New York Times critic Gia Korlas writes today:
It was dismaying that [Lara] Spencer, a host of “Good Morning America” on ABC, would openly laugh at the news that a 6-year-old boy had elected to study ballet. Listing Prince George’s curriculum on Thursday morning, she ticked off “religious studies, computer programming, poetry and ballet.”
She pronounced it, “BAH-lay.”
And then she continued. “Prince William says George absolutely loves ballet,” she said, looking mystified while she stifled laughter. “I have news for you, Prince William. We’ll see how long that lasts.”
I’m not sure why Korlas thought the pronunciation of “ballet” was noteworthy. But it caught my eye because that’s the way the British give the stress in the word, whereas Americans put the accent on the second syllable. (The vowel sound in the first syllable, for both British and Americans, is like the “a” in “cat,” so perhaps Korlas was struck that Spencer said it to rhyme with like the first word in “Bah, humbug.”)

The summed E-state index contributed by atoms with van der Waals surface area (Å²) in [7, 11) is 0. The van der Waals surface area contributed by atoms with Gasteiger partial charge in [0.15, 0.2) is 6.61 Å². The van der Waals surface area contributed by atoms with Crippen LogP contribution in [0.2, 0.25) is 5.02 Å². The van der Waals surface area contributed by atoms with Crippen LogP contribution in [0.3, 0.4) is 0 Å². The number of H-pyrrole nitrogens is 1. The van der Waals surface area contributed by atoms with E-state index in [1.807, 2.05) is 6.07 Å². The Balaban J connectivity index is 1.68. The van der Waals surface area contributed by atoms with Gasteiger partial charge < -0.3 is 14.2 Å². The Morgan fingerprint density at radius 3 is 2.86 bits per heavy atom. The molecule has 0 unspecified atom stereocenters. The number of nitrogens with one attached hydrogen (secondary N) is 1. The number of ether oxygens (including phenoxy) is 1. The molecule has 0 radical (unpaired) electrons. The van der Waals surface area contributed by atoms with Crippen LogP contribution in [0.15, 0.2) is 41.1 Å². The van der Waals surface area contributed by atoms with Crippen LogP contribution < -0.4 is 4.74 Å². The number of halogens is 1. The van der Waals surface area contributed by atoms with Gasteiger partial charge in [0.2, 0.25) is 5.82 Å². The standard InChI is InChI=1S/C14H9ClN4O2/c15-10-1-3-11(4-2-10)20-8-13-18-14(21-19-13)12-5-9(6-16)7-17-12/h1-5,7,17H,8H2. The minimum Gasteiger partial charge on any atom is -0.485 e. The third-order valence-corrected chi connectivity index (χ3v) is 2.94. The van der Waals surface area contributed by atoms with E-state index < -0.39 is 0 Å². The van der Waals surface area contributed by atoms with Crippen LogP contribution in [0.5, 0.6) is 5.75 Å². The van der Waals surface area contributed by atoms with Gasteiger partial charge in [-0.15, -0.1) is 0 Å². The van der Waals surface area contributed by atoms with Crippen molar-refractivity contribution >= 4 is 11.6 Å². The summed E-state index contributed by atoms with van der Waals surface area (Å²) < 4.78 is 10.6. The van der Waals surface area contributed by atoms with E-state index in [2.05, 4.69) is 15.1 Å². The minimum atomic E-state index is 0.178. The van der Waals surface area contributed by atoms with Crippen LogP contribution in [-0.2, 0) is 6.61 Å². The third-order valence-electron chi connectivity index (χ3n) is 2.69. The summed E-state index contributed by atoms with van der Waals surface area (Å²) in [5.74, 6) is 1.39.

It’s one of those cases where the Brits seem (to me) to make a big point of not attempting to adopt the original language, in this case French. Other examples include MAHN-ay (the painter), PASS-ta (the Italian noodles), Cuh-RACK-iss (the Venezualan capital), and JOCK-o-vitch (the Serbian tennis player). At least they don’t put a “t” in ballet, as they do in “fillet” (or “filet”) and “valet.”
Spencer is American, which I found out from Wikipedia, which oddly calls her a television “presenter” in the British manner. I wonder if she cleverly used the the British pronunciation of “ballet” because she was talking about British people. Ms. Spencer, if you happen to come upon this post, please enlighten us!